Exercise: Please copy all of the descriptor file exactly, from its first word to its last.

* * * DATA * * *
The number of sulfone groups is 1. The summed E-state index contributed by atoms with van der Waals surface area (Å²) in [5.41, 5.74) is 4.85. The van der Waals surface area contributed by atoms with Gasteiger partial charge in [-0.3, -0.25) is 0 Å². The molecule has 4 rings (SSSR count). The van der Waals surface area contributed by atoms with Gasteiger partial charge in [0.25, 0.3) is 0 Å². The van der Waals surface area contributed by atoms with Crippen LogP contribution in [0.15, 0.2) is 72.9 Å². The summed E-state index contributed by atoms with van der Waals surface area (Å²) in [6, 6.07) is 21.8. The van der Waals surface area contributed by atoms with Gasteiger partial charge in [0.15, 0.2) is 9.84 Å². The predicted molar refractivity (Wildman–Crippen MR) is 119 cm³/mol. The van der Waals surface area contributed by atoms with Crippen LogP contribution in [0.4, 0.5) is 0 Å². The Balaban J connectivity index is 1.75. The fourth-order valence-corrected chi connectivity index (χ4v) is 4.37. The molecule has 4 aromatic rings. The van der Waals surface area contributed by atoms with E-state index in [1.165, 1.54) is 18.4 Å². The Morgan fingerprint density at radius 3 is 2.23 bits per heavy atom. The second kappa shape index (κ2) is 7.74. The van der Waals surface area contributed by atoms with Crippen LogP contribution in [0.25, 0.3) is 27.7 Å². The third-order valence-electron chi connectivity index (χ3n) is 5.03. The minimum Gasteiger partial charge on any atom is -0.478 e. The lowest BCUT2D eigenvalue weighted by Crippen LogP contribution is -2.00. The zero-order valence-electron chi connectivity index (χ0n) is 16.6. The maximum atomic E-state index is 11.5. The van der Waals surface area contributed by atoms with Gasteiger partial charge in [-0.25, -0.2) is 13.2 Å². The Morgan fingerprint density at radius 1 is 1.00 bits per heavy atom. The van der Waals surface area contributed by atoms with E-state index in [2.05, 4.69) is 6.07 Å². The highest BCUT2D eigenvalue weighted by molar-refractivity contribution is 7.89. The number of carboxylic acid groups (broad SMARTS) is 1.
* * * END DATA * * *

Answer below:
The number of sulfone groups is 1. The summed E-state index contributed by atoms with van der Waals surface area (Å²) in [5.41, 5.74) is 4.85. The van der Waals surface area contributed by atoms with Gasteiger partial charge in [-0.3, -0.25) is 0 Å². The molecule has 4 rings (SSSR count). The van der Waals surface area contributed by atoms with Gasteiger partial charge in [0.25, 0.3) is 0 Å². The van der Waals surface area contributed by atoms with Crippen LogP contribution in [0.15, 0.2) is 72.9 Å². The summed E-state index contributed by atoms with van der Waals surface area (Å²) in [6, 6.07) is 21.8. The van der Waals surface area contributed by atoms with Gasteiger partial charge in [0.15, 0.2) is 9.84 Å². The predicted molar refractivity (Wildman–Crippen MR) is 119 cm³/mol. The van der Waals surface area contributed by atoms with Crippen LogP contribution in [0.4, 0.5) is 0 Å². The Balaban J connectivity index is 1.75. The fourth-order valence-corrected chi connectivity index (χ4v) is 4.37. The molecule has 4 aromatic rings. The van der Waals surface area contributed by atoms with E-state index in [1.165, 1.54) is 18.4 Å². The Morgan fingerprint density at radius 3 is 2.23 bits per heavy atom. The second kappa shape index (κ2) is 7.74. The van der Waals surface area contributed by atoms with Crippen LogP contribution in [0.25, 0.3) is 27.7 Å². The third-order valence-electron chi connectivity index (χ3n) is 5.03. The minimum Gasteiger partial charge on any atom is -0.478 e. The lowest BCUT2D eigenvalue weighted by Crippen LogP contribution is -2.00. The zero-order valence-electron chi connectivity index (χ0n) is 16.6. The maximum atomic E-state index is 11.5. The van der Waals surface area contributed by atoms with Gasteiger partial charge in [-0.25, -0.2) is 13.2 Å². The Morgan fingerprint density at radius 1 is 1.00 bits per heavy atom. The van der Waals surface area contributed by atoms with E-state index in [2.05, 4.69) is 6.07 Å². The highest BCUT2D eigenvalue weighted by molar-refractivity contribution is 7.89. The number of carboxylic acid groups (broad SMARTS) is 1.